Defra Secretary Michael Gove says he is determined to make the case for long term investment in British farming, ahead of the Government’s Spending Review.
With uncertainty being one of the few constants in farming going into the New Year, Mr Gove has acknowledged farmers need certainty to plan for and invest in their businesses as they look to the future.
Speaking at today’s Oxford Farming Conference, Mr Gove said: “A week can be a long time in politics, but farming requires the patience and foresight to see beyond the immediate and scan the far horizon.
"It is a quintessentially long-term business, one that benefits from as much certainty as possible about the future.
“While I cannot pre-empt the outcome of the Government’s Spending Review later this year, I can continue to demonstrate the case for, and put in place the policies that underpin, long-term investment in British agriculture and the rural economy.”
Asked whether the Government could guarantee the current £3.2 billion budget for agriculture, Mr Gove replied ’yes, it is guaranteed to the end of the Parliament’, adding there was an ’argument’ to push for more.
Investment would be targeted at research, development and innovation, including accelerating technological advances such as the drive towards artificial intelligence, more sophisticated analysis of big data and machine learning and robotics, which will all improve the sector’s productivity.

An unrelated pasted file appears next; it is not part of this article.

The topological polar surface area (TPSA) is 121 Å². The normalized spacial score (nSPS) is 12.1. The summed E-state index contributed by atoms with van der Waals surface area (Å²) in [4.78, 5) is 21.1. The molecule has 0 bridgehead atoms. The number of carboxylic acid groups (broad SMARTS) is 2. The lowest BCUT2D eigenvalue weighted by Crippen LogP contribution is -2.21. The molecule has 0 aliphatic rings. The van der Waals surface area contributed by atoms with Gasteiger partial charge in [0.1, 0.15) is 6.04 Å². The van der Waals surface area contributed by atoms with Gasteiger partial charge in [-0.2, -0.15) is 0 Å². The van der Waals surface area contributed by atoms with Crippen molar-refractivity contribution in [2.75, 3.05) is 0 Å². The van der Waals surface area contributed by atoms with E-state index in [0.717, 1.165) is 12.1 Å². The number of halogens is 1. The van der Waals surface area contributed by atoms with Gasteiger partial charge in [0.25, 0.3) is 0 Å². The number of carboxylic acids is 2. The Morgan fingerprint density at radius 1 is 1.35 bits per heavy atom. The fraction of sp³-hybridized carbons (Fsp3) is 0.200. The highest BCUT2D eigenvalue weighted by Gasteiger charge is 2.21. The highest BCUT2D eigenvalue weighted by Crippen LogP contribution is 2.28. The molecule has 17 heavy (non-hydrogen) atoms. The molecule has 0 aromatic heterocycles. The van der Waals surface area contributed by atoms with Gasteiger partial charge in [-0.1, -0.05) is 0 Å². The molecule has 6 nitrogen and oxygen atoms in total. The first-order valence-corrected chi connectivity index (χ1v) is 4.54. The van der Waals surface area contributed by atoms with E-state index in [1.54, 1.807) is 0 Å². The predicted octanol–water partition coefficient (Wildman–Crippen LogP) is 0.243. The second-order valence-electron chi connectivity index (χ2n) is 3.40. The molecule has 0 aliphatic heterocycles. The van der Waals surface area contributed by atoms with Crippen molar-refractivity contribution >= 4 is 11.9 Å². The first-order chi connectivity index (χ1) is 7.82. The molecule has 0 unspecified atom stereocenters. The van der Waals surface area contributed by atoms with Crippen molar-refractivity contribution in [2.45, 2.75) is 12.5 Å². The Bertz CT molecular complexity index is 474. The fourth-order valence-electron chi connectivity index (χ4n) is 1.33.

Attracting the skills and talent needed to forge ahead with agriculture’s ‘fourth revolution’ was also crucial.
Mr Gove also used his platform at the opening of the two day event to reiterate his support for the Prime Minister’s Minister’s Brexit deal which he said would see the UK leave the EU’s Common Agricultural Policy, while avoiding the disruption of a no deal.
“It [the deal] is not perfect – but let us not make the perfect the enemy of the good,” said Mr Gove.
“It not only gives us a 21 month transition period in which current access is completely unaffected, it also allows us to maintain continuous tariff-free and quota-free access to EU markets for our exporters after that.
“It allows us largely to diverge from EU regulation after the transition, to leave the Common Agricultural Policy and end all mandatory payments to the EU.”
He said extra phytosanitary checks at the borders resulting from a no deal scenario and the impact on hauliers and others in the chain meant the costs to food producers would undoubtedly increase.
Mr Gove, who was due to address the neighbouring Oxford Real Farming Conference later today, added leaving the EU would allow Britain’s farmers – contributors to the £113 billion food and drink sector - to be world leaders, both in food production and stewardship of the environment.
He highlighted the policy reforms underway including the shake-up of farming regulation led by Dame Glenys Stacey.